Goodreads Blog
blog posts (showing 331-340 of 447)
Nominate Goodreads for the Crunchies!
Posted by Otis on November 20, 2008 1


1 like · like 1 comment
improved account settings
Posted by Ken-ichi on November 05, 2008 216786

For those of you who don't follow Goodreads announcements, we've recently reorganized the account settings page, consolidating settings that used to be spread out across several pages. Here are some things you can do there:

  • change your name / email / profile picture

  • select what kind of email updates you receive from Goodreads

  • select what kinds of updates go in your update feed

  • connect your account to other websites like facebook and twitter

  • find widgets to embed in your blog or website

  • select and order book links that you see on every book page (e.g. Amazon, Barnes & Noble, etc.)


So, no new functionality, but hopefully now these settings will be easier to find.

Goodreads makes Dewey a Bestseller!
Posted by Otis on October 21, 2008 1

Well probably not, but I'd like to think we helped. We are running an ad campaign this month for Dewey The Small Town Library Cat Who Touched the World, and I just read an article on CNN about how it's on all the bestseller lists!

We have seen the number of people adding it to their shelves increase over 400% in the last two weeks. I'm sure the book is being advertised elsewhere too of course, but it is fun to see a book we are working with do so well.



Rebranding Books at Bookninja
Posted by Ken-ichi on October 21, 2008 216786

[image error]The good folks at Bookninja have been running a contest: rebrand your favorite authors and books to appeal to a broader audience of supposedly simpler tastes! The finalists are hilarious. I found the rebranding of Cormac McCarthy's The Road particularly awesome.
October Newsletter: Rock the Vote With Goodreads!
Posted by Elizabeth on October 14, 2008 5

October Newsletter

It doesn’t take a rocket scientist to know that these are important times. The rocky nature of the economy, the situation in Iraq, health care at home, all of these issues affect each and every one of us. It’s scary. We could be at the edge of a great abyss, or at the beginning of a meteoric ascension. It’s up to us.

I think we all know that this election is deeply important. At Goodreads we wanted to acknowledge the seriousness of the current climate with a newsletter that would help our members become as informed as possible by November 4th. That’s a tall order.

Right now there are major issues in the information world that make it hard for the average voter. First of all, whom can you trust? I think that with the decline in newspapers (and as a former member of the Los Angeles Times, I can tell you that newspapers have become quite a stressful place to work), consumers are becoming more and more wary of the information they receive. On the news production side, reporters know that their jobs are in jeopardy—why should they write something that will rock the boat? There are also fewer and fewer layers of editors to look over a story and eliminate any bias. Fact checking and librarian teams at media organizations are being cut or eliminated. Then you have blogs, which for the most part have no form of repercussion for inaccuracy and defamation. We have so much information available to us, but no idea what is really the truth.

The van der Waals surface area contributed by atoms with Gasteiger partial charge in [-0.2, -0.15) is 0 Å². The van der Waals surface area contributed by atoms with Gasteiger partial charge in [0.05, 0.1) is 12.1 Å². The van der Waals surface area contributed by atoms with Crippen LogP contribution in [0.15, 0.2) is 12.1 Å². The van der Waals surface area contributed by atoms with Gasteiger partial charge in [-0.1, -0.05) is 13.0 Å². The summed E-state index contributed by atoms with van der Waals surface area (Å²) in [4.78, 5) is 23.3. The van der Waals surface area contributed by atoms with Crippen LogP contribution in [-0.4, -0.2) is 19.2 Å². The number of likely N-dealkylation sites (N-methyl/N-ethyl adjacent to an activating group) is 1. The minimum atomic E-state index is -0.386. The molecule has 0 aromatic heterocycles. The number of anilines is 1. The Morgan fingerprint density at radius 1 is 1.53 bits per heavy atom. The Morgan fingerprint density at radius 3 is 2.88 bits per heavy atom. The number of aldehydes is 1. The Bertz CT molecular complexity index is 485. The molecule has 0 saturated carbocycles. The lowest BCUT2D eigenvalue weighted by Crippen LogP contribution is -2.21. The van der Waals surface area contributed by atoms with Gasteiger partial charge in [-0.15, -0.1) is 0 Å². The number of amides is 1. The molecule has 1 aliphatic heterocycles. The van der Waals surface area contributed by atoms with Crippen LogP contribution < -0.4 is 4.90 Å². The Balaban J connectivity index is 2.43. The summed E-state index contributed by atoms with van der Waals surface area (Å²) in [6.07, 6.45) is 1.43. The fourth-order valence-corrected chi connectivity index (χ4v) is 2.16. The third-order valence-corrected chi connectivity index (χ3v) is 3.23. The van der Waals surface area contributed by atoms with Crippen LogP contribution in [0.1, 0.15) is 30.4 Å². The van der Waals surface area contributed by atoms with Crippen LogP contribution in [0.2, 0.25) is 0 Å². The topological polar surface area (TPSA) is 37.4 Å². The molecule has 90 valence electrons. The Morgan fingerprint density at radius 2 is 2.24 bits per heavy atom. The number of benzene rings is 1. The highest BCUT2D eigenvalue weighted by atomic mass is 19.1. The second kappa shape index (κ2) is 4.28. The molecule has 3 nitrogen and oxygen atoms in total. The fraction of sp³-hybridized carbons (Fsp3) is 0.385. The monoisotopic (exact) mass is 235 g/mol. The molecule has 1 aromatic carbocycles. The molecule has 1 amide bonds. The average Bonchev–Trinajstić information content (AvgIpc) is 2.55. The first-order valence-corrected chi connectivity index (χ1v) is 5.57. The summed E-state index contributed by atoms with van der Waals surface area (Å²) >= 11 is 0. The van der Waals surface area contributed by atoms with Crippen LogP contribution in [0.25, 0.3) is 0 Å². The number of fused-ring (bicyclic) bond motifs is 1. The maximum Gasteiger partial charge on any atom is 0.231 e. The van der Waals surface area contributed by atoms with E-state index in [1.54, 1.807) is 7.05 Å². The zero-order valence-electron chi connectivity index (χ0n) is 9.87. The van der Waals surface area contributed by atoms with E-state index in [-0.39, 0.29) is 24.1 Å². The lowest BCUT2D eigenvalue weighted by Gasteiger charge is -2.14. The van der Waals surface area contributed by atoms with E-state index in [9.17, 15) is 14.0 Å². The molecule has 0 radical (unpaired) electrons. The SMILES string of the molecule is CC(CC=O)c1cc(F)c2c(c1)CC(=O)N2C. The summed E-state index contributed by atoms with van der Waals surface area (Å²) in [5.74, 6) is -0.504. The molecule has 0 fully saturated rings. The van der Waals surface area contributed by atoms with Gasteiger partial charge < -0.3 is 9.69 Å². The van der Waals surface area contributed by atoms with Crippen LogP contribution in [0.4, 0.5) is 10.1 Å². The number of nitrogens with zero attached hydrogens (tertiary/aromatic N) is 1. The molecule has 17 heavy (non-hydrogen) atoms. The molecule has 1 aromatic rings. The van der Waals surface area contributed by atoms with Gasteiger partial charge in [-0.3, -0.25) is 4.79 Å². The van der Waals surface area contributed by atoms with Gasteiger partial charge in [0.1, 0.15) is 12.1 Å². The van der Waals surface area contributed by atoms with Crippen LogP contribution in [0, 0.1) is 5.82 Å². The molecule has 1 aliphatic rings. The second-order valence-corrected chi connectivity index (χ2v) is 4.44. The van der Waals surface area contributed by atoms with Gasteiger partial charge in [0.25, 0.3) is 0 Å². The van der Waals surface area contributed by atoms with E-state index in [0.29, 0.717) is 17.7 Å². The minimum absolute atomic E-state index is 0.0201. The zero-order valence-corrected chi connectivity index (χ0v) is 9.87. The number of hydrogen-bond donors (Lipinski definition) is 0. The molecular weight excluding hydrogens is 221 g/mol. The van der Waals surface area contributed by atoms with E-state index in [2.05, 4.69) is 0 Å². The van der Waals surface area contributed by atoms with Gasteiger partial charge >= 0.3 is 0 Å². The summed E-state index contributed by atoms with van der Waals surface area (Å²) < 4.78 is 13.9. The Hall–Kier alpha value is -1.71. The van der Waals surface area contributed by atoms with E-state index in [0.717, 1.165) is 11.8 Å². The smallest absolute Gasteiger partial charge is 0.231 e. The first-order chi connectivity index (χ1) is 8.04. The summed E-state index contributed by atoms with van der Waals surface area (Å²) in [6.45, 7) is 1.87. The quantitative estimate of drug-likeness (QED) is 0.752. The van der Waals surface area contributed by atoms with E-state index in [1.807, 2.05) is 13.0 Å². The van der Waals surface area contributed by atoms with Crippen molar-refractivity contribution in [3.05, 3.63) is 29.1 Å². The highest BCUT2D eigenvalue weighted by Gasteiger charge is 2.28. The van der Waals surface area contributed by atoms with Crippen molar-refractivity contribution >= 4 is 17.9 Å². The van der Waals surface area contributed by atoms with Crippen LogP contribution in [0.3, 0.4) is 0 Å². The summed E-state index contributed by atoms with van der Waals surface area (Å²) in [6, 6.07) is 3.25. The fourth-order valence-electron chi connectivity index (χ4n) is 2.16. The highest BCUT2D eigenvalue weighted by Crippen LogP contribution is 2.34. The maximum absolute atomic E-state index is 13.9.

When people watch the debates they feel the same sense of helplessness. Everyone has become such a good campaigner. But what will they do when elected into office?

Knowing what is right and what is important to you has become even more of a personal journey. We are now truly responsible for our own education. There is no Walter Cronkite to tell us what to believe. We have to actively seek out information and be ruthless when discarding falsities—just the thought of it makes me tired.

Luckily we have places like Goodreads. This site is about real people helping each other. The best place to start your re-education is to get on the site and start looking at political books from across the spectrum. If you look at enough reviews, you’ll begin to discern books that can help you learn about the issues that you care about. And we really encourage you to try and branch out and read something contrary to your values. Only by challenging your beliefs will you grow.

In our newsletter, we interviewed two political writers, one conservative, Dick Morris, and one liberal, Thomas Frank. We also let our readers decide which red, blue and purple books were the most important to read. In addition, we’ve provided a link to a user-generated list called Best Books to Become an Informed Voter.

It’s important to know the issues. And this is the year to do it. Check it out!

http://www.goodreads.com/user/newsletter/october2008

Good night and good luck,
Elizabeth

Welcome to Ken-ichi!
Posted by Otis on October 14, 2008 1

We're happy to announce a new face at Goodreads: Ken-ichi Ueda! Ken-ichi comes to us from Berkeley where he made a really cool site for naturalists.

Here's a bio he wrote:

Once upon a time, Ken-ichi thought he would be a paleontologist. Then he thought he'd be a computer scientist. Then a biologist. Then a cartographer. Then an informaticist. Then a biodiversity informaticist! Now he is a web developer. But while his goals grew and shifted, he always knew he was a reader: from Dune to Pride &
Prejudice
, from field guides to programming manuals, Ken-ichi loves a
good book. When he's not breathlessly awaiting the next David
Mitchell
novel, you can find him exploring the land and see of California in search of spineless wonders!
Status Updates: what page are YOU on?
Posted by Otis on October 08, 2008 1

We just launched a very exciting new feature: now you can add your status for books you are currently reading. Adding your reading progress has been a top requested feature, and we think the implications of this one are huge.